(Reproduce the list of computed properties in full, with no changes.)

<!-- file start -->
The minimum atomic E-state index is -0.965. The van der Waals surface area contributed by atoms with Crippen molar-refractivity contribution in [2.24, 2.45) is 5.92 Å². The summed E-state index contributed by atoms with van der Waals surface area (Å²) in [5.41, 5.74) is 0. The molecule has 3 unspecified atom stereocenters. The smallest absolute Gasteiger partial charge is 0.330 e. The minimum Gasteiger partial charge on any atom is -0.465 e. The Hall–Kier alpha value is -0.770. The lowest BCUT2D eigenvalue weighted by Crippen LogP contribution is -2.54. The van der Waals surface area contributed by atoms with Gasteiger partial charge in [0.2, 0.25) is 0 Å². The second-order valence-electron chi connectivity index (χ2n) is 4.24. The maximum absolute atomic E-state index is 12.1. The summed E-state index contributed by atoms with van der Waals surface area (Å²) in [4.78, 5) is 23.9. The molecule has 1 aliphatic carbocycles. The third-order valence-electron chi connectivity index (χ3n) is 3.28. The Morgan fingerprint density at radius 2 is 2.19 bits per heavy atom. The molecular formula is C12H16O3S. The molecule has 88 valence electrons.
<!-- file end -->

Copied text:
The minimum atomic E-state index is -0.965. The van der Waals surface area contributed by atoms with Crippen molar-refractivity contribution in [2.24, 2.45) is 5.92 Å². The summed E-state index contributed by atoms with van der Waals surface area (Å²) in [5.41, 5.74) is 0. The molecule has 3 unspecified atom stereocenters. The smallest absolute Gasteiger partial charge is 0.330 e. The minimum Gasteiger partial charge on any atom is -0.465 e. The Hall–Kier alpha value is -0.770. The lowest BCUT2D eigenvalue weighted by Crippen LogP contribution is -2.54. The van der Waals surface area contributed by atoms with Gasteiger partial charge in [0.2, 0.25) is 0 Å². The second-order valence-electron chi connectivity index (χ2n) is 4.24. The maximum absolute atomic E-state index is 12.1. The summed E-state index contributed by atoms with van der Waals surface area (Å²) in [4.78, 5) is 23.9. The molecule has 1 aliphatic carbocycles. The third-order valence-electron chi connectivity index (χ3n) is 3.28. The Morgan fingerprint density at radius 2 is 2.19 bits per heavy atom. The molecular formula is C12H16O3S. The molecule has 88 valence electrons.